Input/output interface 508 represents functionality that allows a user to enter commands and information into computing device 502, and also allows for the use of multiple input/output devices The ability to present information to users and/or other components. Examples of input devices include a keyboard, a cursor control device (eg, a mouse), a microphone, a scanner, a touch function (eg, a capacitor or other sensor configured to detect physical touch), a camera (eg, a visible or non-visible wavelength may be employed) (such as infrared frequency) to recognize motion as a gesture that does not involve touch). Examples of output devices include display devices (such as monitors or projectors), speakers, printers, network cards, tactile response devices, and the like. Thus, computing device 502 can be arranged in a variety of ways to support user interaction.

This article describes a variety of techniques in the general environment of software, hardware components, or program modules. Typically, such modules include routines, programs, objects, components, components, data structures, etc. that perform particular tasks or implement particular abstract data types. The terms "module," "functionality," and "component" as used herein generally mean a combination of software, firmware, hardware, or a combination of the above. The techniques described herein are platform independent, which means that the techniques can be implemented on a variety of commercial computing platforms having multiple processors.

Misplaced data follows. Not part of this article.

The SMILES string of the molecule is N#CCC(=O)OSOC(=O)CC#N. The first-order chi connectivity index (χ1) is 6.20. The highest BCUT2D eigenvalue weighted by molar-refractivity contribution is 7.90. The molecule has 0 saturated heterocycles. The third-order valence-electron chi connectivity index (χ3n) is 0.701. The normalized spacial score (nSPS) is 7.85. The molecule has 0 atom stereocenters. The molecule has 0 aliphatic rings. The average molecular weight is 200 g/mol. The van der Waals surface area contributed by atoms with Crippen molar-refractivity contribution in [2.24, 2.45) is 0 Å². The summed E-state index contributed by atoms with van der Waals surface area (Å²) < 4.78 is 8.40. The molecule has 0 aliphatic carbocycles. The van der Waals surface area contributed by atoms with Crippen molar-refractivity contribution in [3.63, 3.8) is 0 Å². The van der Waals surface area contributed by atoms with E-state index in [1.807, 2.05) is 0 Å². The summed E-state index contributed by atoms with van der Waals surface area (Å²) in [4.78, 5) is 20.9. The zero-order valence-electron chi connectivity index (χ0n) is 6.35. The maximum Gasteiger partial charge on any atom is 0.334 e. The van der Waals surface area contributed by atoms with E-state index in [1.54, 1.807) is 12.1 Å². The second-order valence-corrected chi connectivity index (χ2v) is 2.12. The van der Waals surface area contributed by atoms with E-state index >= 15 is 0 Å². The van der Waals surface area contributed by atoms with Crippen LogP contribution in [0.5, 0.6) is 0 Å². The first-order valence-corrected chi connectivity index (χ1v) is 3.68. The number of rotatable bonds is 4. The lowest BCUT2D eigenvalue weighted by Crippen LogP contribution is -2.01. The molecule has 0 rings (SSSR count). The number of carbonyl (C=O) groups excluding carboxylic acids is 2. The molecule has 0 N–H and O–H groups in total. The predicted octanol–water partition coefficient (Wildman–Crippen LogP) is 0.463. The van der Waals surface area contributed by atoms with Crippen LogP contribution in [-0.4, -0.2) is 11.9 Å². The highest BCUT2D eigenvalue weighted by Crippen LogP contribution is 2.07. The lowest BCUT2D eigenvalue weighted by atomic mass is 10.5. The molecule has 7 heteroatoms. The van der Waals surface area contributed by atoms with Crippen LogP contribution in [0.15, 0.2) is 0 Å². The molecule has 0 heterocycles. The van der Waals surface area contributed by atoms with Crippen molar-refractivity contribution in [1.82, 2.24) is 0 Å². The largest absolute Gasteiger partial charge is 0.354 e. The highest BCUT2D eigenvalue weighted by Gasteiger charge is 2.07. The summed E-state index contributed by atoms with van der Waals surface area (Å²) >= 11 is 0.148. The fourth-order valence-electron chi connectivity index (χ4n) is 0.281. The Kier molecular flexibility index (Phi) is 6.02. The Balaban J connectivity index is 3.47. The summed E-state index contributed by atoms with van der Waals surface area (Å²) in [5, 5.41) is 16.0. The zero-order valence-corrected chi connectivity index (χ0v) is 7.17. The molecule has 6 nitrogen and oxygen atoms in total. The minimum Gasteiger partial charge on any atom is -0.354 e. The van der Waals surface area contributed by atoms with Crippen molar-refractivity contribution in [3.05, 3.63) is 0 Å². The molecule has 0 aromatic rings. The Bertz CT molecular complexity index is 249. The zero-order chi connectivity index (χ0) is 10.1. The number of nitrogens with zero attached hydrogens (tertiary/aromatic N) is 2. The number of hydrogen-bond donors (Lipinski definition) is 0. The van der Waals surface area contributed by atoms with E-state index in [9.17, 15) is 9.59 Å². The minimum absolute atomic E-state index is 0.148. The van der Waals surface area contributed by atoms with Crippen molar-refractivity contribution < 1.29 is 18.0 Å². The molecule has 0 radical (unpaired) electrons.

The implementation of the modules and techniques described herein, including but not limited to SAR manager module 116 (as shown) and connection manager 126, may be stored on some form of computer readable medium or across computers of these forms. Readable media transmission. The computer readable medium can include a variety of media accessible by computing device 502. By way of example and not limitation, computer readable media may include "computer readable storage media" and "computer readable signal media".

"Computer-readable storage medium" means a medium and/or device that enables information storage as compared to signal transmission, carrier or signal itself. Therefore, the computer readable storage medium does not include the communication medium or the signal itself. Computer readable storage The storage medium includes hardware (such as volatile and non-volatile, removable and non-removable media) and/or storage devices in a method or technology suitable for information storage (such as computer readable instructions, data structures, programs) Module, logic component/circuit or other material) implementation. Examples of computer readable storage media may include, but are not limited to, RAM, ROM, EEPROM, flash memory or other memory technology, CD-ROM, digital compact disc (DVD) or other optical storage, hard disk, magnetic card, magnetic tape, magnetic A disk storage or other magnetic storage device, or other storage device, tangible media, or an article suitable for storing desired information and accessible by a computer.